Has the way you approach Tolkien’s work changed over time?

Yes, when I first read it as a teenager my favourite chapters were “The Uruk-Hai” and “Shelob’s Lair”, but as an adult I definitely prefer “The King of the Golden Hall” and “Treebeard”. After I studied English literature at university were Tolkien wasn’t even mentioned, and I got the impression he was despised, I feared I would find the books childish. However, I found that the narrative had added depth, especially the sections dealing with the Riders of Rohan – after studying Old English. The first teenage readings were made at breakneck speed as the excitement mounted. Now, I like to take my time and savour all the words. However, I do find the Frodo, Sam & Gollum less interesting once one knows what happens next.

Would you ever recommend Tolkien’s work? Why/Why not?

When I first read it, it was a secret vice. You weren’t supposed to mention liking it, a bit like you couldn’t mention if you enjoyed Abba. The films have made Tolkien more acceptable and mainstream. However, I probably wouldn’t recommend Tolkien to a stranger. You need to know a person’s taste before recommending Tolkien. There are still some diehard realists who don’t like fiction in which there is an element of fantasy. I’ve heard several people gave up on the TV series “Game of Thrones” as soon as the dragons appeared!


If you want more of Michael’s thoughts on Tolkien and other topics, visit his blog at http://www.eybirdwatching.blogspot.com/

Maria do Rosario Monteiro’s Experience–Tolkien Experience Project (51)

This is one in a series of posts where the content is provided by a guest who has graciously answered five questions about their experience as a Tolkien reader. I am very humbled that anyone volunteers to spend time in this busy world to answer questions for my blog, and so I give my sincerest thanks to Maria do Rosario Monteiro and the other participants for this.

To see the idea behind this project, check out this page

I want to thank Donato Giancola for allowing me to use his stunning portrait of J.R.R Tolkien as the featured image for this project. If you would like to purchase print of this painting, they are available on his website!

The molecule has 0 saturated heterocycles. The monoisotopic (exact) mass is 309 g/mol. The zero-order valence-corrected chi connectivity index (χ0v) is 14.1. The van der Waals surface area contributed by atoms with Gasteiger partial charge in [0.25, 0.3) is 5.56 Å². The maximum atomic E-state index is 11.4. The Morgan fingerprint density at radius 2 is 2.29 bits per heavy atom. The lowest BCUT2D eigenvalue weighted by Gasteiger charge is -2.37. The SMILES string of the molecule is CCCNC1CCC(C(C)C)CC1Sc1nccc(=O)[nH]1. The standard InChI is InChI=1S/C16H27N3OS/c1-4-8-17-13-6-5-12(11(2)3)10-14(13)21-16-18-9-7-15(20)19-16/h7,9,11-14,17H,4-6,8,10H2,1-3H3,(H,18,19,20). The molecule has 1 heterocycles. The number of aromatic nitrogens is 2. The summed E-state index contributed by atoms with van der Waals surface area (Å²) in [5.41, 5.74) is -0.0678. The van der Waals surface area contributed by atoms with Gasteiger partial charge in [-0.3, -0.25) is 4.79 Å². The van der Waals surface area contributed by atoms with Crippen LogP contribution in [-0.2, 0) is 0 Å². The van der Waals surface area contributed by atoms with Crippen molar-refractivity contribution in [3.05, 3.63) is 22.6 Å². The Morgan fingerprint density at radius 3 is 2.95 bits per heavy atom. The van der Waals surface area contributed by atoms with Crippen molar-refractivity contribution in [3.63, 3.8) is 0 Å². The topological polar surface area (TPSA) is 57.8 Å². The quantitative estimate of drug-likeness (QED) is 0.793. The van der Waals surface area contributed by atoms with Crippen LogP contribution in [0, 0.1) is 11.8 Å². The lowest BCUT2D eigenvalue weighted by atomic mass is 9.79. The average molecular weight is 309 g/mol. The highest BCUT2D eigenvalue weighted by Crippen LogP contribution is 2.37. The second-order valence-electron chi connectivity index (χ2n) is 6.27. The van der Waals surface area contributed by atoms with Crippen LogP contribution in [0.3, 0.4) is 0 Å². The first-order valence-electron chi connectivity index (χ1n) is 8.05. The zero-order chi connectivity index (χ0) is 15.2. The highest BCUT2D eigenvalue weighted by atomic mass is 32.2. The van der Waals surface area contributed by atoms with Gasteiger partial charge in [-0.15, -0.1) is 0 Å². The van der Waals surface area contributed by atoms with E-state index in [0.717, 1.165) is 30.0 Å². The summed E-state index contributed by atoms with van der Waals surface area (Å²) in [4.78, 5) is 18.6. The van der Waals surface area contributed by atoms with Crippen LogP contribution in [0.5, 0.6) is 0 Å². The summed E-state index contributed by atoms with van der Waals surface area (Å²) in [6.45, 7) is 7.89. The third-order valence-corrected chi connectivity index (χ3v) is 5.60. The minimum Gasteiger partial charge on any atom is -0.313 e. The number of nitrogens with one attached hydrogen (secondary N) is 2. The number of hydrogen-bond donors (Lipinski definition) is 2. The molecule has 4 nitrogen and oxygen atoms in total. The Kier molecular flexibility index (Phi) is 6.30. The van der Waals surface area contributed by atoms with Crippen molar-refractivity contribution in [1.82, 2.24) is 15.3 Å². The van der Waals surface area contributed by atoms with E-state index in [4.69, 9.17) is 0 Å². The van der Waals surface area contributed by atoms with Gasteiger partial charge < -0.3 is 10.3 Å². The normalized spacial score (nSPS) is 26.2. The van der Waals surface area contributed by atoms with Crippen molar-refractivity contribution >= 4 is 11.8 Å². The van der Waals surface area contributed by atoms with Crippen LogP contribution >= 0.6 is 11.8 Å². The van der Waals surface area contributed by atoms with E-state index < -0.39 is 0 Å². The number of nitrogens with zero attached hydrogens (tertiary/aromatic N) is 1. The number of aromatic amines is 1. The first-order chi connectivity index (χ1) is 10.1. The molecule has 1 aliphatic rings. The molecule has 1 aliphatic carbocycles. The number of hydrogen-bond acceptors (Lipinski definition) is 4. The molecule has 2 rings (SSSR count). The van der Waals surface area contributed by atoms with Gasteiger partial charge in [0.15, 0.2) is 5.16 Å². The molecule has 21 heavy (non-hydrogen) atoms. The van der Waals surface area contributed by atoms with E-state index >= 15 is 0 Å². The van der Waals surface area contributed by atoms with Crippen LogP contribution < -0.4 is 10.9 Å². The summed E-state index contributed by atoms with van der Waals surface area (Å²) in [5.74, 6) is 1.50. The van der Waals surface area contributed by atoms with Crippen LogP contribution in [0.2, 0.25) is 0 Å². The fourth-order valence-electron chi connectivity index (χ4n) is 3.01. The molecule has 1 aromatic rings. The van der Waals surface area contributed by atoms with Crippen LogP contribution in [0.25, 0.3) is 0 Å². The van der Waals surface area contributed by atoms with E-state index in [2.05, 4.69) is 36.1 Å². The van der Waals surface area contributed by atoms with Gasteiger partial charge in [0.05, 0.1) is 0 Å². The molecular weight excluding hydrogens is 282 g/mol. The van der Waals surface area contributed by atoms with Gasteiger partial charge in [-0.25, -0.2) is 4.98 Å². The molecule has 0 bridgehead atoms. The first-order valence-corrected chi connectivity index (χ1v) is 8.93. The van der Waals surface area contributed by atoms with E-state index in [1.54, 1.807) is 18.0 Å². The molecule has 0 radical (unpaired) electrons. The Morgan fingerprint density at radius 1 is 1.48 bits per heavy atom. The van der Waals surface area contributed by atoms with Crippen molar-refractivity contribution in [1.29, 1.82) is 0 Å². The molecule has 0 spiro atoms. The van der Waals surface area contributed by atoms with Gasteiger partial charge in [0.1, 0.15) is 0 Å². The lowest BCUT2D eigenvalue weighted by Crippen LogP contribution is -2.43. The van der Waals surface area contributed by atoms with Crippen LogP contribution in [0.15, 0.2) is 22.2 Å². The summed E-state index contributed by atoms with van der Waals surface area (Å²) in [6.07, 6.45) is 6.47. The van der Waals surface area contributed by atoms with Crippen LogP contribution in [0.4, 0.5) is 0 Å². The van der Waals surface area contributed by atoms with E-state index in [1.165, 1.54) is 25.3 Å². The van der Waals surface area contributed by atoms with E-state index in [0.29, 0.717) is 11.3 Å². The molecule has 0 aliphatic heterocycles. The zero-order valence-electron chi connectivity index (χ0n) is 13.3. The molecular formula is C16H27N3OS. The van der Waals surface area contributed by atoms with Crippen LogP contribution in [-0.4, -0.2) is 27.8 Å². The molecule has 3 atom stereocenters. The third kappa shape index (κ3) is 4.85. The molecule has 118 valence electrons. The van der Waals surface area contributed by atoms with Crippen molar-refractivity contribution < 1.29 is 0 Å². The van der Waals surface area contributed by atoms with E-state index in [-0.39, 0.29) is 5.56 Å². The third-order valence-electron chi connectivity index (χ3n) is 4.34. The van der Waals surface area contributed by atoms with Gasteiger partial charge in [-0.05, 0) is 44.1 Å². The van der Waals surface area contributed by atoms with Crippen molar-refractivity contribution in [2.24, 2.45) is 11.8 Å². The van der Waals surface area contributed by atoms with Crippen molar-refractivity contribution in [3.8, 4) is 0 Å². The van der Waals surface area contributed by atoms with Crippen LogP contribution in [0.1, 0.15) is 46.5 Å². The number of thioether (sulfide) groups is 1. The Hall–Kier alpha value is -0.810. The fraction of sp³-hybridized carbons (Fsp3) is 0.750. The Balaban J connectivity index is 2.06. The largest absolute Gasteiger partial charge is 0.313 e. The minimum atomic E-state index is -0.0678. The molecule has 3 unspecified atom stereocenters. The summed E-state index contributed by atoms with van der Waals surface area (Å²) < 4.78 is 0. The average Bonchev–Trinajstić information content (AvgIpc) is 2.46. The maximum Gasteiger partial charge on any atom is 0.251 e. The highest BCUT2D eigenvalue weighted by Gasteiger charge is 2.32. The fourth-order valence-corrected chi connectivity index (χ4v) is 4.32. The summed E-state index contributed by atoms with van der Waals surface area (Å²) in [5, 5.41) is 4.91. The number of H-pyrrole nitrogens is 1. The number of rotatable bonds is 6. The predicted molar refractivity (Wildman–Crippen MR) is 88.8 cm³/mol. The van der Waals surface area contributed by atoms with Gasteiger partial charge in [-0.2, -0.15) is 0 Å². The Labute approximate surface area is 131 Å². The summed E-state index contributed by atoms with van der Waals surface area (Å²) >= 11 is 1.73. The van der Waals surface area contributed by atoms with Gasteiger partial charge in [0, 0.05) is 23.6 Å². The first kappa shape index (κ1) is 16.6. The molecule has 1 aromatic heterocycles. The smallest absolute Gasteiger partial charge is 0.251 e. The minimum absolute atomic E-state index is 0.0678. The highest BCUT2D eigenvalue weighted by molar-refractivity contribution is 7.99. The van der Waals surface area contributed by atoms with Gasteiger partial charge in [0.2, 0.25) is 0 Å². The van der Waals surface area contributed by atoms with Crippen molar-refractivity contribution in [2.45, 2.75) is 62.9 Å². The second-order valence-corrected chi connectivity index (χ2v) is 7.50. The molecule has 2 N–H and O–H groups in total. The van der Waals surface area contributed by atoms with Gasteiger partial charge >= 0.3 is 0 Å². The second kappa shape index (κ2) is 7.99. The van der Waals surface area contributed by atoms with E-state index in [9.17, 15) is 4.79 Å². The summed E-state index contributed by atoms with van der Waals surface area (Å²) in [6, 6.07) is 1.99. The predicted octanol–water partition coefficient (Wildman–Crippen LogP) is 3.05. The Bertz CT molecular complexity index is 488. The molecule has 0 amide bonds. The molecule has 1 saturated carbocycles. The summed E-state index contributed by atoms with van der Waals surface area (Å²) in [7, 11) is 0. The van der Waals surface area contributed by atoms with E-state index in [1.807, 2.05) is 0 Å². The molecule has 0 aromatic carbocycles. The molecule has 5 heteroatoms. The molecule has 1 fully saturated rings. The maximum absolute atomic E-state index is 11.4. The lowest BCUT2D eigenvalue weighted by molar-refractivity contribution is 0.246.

If you would like to contribute your own experience, you can do so by using the form on the contact page, or by emailing me directly.

Now, on to Maria do Rosario Monteiro’s responses:


How were you introduced to Tolkien’s work?

By a side comment made by Professor Sansonetti while giving a lecture on alchemy during my Master in Comparative Literature at Universidade NOVA de Lisboa, 30 years ago.

What is your favorite part of Tolkien’s work?

I do not have one! There are several: The LOR, The Cosmogonic myth in Silmarillion, “The fall of Númenor”, Unfinished Tales, etc.

What is your fondest experience of Tolkien’s work?

The discovery of multiple layers of intertwined myths

Has the way you approach Tolkien’s work changed over time?

It changes every time I re-read it because in 30 years I have changed also.

Would you ever recommend Tolkien’s work? Why/Why not?

Yes. There is a bunch of reasons I cannot outline in a single answer. Usually, it takes me a whole semester teaching it, and I never get to the bottom. There is no way anyone who reads Tolkien will not become a “re-reader.” And the movies are a different creation, using a different art, that does not substitute the books. My advice is always the same: first, read the book, create your inner image of each character and of the space, get the feeling of traveling WITH the hobbits. Then, see the movies. If one does not follow this order will lose forever the ability to became a sub-creator of Middle-earth, that is what readers are or should be. Do not lose the possibility of imagining your own Galadriel, your own Gandalf, etc.


For more thoughts on Tolkien and other topics from Maria do Rosario Monteiro, you can follow her on Twitter and Facebook.

Alex B’s Experience–Tolkien Experience Project (50)

This is one in a series of posts where the content is provided by a guest who has graciously answered five questions about their experience as a Tolkien reader. I am very humbled that anyone volunteers to spend time in this busy world to answer questions for my blog, and so I give my sincerest thanks to Alex and the other participants for this.

To see the idea behind this project, check out this page

I want to thank Donato Giancola for allowing me to use his stunning portrait of J.R.R Tolkien as the featured image for this project. If you would like to purchase print of this painting, they are available on his website!

If you would like to contribute your own experience, you can do so by using the form on the contact page, or by emailing me directly.

Now, on to Alex B’s responses:


How were you introduced to Tolkien’s work?